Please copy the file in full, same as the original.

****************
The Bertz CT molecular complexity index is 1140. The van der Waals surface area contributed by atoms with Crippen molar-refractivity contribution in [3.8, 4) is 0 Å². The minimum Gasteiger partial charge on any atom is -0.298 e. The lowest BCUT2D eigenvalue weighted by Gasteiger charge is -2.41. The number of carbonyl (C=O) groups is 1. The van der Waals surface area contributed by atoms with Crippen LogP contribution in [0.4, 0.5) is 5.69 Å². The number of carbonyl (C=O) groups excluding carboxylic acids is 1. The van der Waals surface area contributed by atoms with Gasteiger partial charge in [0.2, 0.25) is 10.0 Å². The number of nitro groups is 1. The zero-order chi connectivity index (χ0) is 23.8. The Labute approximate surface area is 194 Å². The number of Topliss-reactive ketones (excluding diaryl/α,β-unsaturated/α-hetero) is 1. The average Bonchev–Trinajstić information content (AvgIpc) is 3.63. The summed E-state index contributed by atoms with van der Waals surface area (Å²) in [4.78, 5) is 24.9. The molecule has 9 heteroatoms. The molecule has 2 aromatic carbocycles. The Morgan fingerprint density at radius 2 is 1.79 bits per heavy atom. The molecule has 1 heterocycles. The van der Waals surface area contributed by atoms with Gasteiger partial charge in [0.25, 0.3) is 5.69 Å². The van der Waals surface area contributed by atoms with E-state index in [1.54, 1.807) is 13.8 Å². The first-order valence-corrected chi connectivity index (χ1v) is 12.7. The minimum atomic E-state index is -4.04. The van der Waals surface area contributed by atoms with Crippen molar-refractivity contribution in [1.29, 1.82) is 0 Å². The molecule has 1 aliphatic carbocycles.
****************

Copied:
The Bertz CT molecular complexity index is 1140. The van der Waals surface area contributed by atoms with Crippen molar-refractivity contribution in [3.8, 4) is 0 Å². The minimum Gasteiger partial charge on any atom is -0.298 e. The lowest BCUT2D eigenvalue weighted by Gasteiger charge is -2.41. The number of carbonyl (C=O) groups is 1. The van der Waals surface area contributed by atoms with Crippen LogP contribution in [0.4, 0.5) is 5.69 Å². The number of carbonyl (C=O) groups excluding carboxylic acids is 1. The van der Waals surface area contributed by atoms with Gasteiger partial charge in [0.2, 0.25) is 10.0 Å². The number of nitro groups is 1. The zero-order chi connectivity index (χ0) is 23.8. The Labute approximate surface area is 194 Å². The number of Topliss-reactive ketones (excluding diaryl/α,β-unsaturated/α-hetero) is 1. The average Bonchev–Trinajstić information content (AvgIpc) is 3.63. The summed E-state index contributed by atoms with van der Waals surface area (Å²) in [4.78, 5) is 24.9. The molecule has 9 heteroatoms. The molecule has 2 aromatic carbocycles. The Morgan fingerprint density at radius 2 is 1.79 bits per heavy atom. The molecule has 1 heterocycles. The van der Waals surface area contributed by atoms with Gasteiger partial charge in [0.25, 0.3) is 5.69 Å². The van der Waals surface area contributed by atoms with E-state index in [1.54, 1.807) is 13.8 Å². The first-order valence-corrected chi connectivity index (χ1v) is 12.7. The minimum atomic E-state index is -4.04. The van der Waals surface area contributed by atoms with Crippen molar-refractivity contribution in [1.29, 1.82) is 0 Å². The molecule has 1 aliphatic carbocycles.